Sunday, October 15, 2017

Blade Runner 2049 *** (2017)

Blade Runner 2049 takes its stylistic cues from the original 1982 film, yet at the same time offers a different vision that's just as striking and imaginative. Ryan Gosling stars as a blade runner, one who hunts down replicants, artificial beings who are not allowed to live on earth. In the original film, Harrison Ford starred as a blade runner who finds himself caught up in corporate intrigue that will shape the future. In the sequel, even deeper questions are posed on the fate of humanity and the inevitability of digital intelligence.

In 2049, the world is still reeling from an environmental catastrophe. Los Angeles resembles modern Tokyo and the lines between human and replicant have narrowed. Gosling plays "K." The investigation he pursues is more convoluted than Humphrey Bogart's in The Big Sleep. Yet each scene offers visually stunning and thought provoking moments. 

One things is clear as I watched Blade Runner 2049, humans will be forced to deal with real world consequence of artificial intelligence. That's the key idea the film attempts to address. The original mused on what it means to be human. The sequel asks even more complicated questions with the assumption that humans are destined to disappear: What will the legacy be when our forebears take the reins?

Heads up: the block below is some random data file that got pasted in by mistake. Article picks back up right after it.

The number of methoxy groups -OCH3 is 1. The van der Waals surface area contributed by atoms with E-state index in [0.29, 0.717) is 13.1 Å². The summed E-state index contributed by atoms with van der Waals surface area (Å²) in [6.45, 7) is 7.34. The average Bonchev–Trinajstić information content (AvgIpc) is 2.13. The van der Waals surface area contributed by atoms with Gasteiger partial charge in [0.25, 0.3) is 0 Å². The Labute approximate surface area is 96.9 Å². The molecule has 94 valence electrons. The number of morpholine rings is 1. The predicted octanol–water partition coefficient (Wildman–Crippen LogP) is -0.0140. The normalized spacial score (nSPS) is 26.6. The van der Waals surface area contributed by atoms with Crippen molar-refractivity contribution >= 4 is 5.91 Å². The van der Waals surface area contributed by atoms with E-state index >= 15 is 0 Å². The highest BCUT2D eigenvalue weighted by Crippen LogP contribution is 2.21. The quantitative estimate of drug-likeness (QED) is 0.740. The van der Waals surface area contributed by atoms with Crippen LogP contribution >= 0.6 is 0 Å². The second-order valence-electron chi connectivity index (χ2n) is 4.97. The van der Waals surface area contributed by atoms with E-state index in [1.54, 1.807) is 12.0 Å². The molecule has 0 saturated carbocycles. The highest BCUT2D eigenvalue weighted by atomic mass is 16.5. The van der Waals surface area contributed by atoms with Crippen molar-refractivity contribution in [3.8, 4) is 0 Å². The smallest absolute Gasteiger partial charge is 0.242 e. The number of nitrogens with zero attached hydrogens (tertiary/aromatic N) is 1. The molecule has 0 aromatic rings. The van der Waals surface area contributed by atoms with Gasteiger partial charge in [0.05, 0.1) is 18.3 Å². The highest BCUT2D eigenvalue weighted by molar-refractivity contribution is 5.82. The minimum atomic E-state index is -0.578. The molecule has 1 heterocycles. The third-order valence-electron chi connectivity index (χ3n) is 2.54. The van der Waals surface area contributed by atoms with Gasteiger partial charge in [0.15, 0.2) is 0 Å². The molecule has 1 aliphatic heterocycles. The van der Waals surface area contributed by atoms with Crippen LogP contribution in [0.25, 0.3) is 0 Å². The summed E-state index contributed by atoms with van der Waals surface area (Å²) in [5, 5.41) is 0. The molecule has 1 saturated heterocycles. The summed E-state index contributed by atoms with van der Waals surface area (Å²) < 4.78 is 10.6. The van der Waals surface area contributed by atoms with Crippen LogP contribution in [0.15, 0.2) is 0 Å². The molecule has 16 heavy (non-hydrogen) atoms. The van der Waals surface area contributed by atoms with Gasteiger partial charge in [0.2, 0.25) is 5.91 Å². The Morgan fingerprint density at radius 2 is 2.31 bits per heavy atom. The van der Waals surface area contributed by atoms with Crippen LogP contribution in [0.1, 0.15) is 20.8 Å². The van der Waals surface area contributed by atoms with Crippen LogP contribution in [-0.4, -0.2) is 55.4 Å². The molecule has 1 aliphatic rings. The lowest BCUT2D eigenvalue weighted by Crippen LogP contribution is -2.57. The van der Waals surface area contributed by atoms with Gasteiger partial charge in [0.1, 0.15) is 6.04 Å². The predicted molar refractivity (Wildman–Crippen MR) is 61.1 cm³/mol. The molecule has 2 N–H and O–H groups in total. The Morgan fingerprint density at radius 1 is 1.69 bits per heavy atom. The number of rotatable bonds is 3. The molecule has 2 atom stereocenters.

That's heady stuff. I think that's why audiences are not responding with rave reviews (many walked out at the screening I attended). Like its predecessor, Blade Runner 2049 is a cold film. It's a specific vision from Jacques Villeneuve, who directed another Sci-Fi classic last year with Arrival. Hampon Fancher's (writer on the 1982 film) screenplay is dense, yet brilliantly brought to the screen.

Harrison Ford reprises his role and appears in the second half, yet somehow seems irrelevant to the overall arc of the film. Still, he brings some humanity to the dour proceedings. 

There's much to process with Blade Runner 2049: the nature of human/machine relationships, the consequences of climate change, and a post-human future. It dares to be difficult and pessimistic. Many will consider it pretentious and overlong.  I predict it will age well. 

1 comment:

  1. Yeah I think this film felt like a natural extension of the first. I love how it told its own story but managed to evolve elements and themes from the first one too. Rare to see films pull that off (the recent Apes trilogy is another example of this). Shame that folks aren't taking to it very well. But I think that if you enjoyed the first, than you'll like the sequel as well - maybe even a bit more. It feels like all the elements in this film are a little more fleshed out, and it still manages to drip with atmosphere.